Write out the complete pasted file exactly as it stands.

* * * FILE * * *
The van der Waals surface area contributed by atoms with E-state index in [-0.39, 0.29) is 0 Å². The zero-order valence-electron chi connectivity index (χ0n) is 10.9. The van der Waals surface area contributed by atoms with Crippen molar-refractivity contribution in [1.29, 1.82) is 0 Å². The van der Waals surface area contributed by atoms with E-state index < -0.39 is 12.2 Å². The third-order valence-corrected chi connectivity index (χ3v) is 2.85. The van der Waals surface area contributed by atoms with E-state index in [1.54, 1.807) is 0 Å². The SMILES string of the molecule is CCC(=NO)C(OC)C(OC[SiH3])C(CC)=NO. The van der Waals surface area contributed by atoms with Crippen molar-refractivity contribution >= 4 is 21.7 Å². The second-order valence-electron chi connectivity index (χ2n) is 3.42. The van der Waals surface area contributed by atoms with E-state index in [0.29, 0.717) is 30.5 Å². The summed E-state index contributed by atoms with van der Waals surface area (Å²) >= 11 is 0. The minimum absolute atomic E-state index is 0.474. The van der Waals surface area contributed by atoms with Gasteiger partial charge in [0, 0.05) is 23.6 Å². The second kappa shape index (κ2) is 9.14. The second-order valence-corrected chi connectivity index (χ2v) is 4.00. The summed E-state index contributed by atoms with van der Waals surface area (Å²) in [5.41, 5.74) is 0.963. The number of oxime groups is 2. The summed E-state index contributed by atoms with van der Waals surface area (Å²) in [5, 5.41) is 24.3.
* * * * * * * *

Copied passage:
The van der Waals surface area contributed by atoms with E-state index in [-0.39, 0.29) is 0 Å². The zero-order valence-electron chi connectivity index (χ0n) is 10.9. The van der Waals surface area contributed by atoms with Crippen molar-refractivity contribution in [1.29, 1.82) is 0 Å². The van der Waals surface area contributed by atoms with E-state index < -0.39 is 12.2 Å². The third-order valence-corrected chi connectivity index (χ3v) is 2.85. The van der Waals surface area contributed by atoms with E-state index in [1.54, 1.807) is 0 Å². The SMILES string of the molecule is CCC(=NO)C(OC)C(OC[SiH3])C(CC)=NO. The van der Waals surface area contributed by atoms with Crippen molar-refractivity contribution >= 4 is 21.7 Å². The second-order valence-electron chi connectivity index (χ2n) is 3.42. The van der Waals surface area contributed by atoms with E-state index in [0.29, 0.717) is 30.5 Å². The summed E-state index contributed by atoms with van der Waals surface area (Å²) >= 11 is 0. The minimum absolute atomic E-state index is 0.474. The van der Waals surface area contributed by atoms with Gasteiger partial charge in [0, 0.05) is 23.6 Å². The second kappa shape index (κ2) is 9.14. The second-order valence-corrected chi connectivity index (χ2v) is 4.00. The summed E-state index contributed by atoms with van der Waals surface area (Å²) in [5.41, 5.74) is 0.963. The number of oxime groups is 2. The summed E-state index contributed by atoms with van der Waals surface area (Å²) in [5, 5.41) is 24.3.